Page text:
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5 top tips for using Sketch

Discover how the design team at SilverStripe uses Sketch, as we break down our top 5 tips for streamlining your digital design workflow.

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The team here at SilverStripe uses a raft of tools for design, including the ‘digital design toolkit’, Sketch. Whether we’re designing our Open Source CMS, or a website for clients, there are common tools we use to keep project files under control. We’ve had a go at collating our top 5 tips to organise your Sketch documents and streamline your workflow.

Sketch tip #1: Shift + arrow

There are no shortage of keyboard shortcuts in Sketch, so for this, we’ve chosen our favourite – “Shift + arrow”. Use this to move a selected object in increments of 10px. Simple right? It’s the perfect tool for designers compelled work exclusively in round numbers, and makes your project simpler for developers to translate into their project.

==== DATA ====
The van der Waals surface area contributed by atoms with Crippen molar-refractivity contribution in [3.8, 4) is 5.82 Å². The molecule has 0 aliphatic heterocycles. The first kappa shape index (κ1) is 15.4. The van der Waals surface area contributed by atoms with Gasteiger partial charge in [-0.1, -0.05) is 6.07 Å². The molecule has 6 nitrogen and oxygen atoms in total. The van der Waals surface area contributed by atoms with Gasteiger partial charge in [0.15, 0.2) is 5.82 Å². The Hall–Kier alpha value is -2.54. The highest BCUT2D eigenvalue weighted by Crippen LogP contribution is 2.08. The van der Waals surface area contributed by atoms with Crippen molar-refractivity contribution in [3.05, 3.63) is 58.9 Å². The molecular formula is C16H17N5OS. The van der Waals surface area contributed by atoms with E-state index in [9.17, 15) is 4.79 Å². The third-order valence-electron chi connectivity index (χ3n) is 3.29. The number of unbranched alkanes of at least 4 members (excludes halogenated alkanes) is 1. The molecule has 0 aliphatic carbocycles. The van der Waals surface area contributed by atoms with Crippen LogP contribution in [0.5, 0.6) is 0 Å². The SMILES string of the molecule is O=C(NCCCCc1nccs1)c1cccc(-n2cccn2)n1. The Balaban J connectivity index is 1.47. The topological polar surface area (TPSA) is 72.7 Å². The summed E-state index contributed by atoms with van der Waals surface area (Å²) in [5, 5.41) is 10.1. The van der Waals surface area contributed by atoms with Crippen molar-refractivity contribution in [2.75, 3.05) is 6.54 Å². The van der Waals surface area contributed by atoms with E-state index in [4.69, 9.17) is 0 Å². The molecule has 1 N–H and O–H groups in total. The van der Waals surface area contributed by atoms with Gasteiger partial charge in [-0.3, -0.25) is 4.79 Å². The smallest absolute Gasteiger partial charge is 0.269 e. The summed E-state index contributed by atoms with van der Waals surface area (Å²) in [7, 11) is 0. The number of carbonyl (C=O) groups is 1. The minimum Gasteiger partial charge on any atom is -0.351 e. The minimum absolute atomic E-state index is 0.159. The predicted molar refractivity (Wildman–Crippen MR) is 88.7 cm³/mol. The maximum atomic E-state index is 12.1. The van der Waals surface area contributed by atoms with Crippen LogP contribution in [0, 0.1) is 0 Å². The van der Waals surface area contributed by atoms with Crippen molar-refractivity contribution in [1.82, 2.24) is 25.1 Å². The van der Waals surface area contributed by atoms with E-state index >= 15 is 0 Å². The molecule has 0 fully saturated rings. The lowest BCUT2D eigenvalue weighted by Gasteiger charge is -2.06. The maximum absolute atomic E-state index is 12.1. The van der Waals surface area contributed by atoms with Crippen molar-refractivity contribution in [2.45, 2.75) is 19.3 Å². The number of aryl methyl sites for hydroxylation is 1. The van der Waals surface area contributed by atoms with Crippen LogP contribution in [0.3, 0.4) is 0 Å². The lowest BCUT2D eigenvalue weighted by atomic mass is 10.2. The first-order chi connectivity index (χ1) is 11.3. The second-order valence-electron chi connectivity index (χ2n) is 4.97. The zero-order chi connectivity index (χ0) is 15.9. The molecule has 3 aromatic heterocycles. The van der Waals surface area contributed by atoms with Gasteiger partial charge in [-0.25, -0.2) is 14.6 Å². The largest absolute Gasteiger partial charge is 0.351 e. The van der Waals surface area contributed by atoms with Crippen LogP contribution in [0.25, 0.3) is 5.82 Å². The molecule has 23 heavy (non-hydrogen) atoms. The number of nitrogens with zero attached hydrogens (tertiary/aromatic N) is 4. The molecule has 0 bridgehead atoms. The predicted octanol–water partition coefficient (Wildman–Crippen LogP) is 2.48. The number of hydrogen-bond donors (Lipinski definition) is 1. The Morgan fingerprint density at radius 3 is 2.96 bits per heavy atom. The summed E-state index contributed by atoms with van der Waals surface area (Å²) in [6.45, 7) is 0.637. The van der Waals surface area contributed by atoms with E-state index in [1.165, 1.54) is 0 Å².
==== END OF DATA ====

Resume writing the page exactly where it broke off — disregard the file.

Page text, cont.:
Moving an object by 10 pixels

Sketch tip #2: Organise your symbols

Every Sketch file we create for a new project ends up housing a large collection of Symbols. When you first create a symbol, Sketch will automatically create a new page in your document called ‘Symbols’, and prompt you to send every new symbol to that page.

Now that those symbols are collected on one page, this is where our next tip kicks in.

You can now organise your symbol library by adding forward slash (/) in the name. If you have more than one symbol with a similar function such as Button/Default and Button/Active, the forward slash in the symbol name will create a group of symbols under the submenu ‘Button’.

Inserting a button symbol from a submenu created by naming with a /

If you want to organise your symbols even further, you can install the Symbol Organiser plugin which organises symbol artboards based on the way they are named.

Sketch tip #3: Align, distribute, fixed width and pinning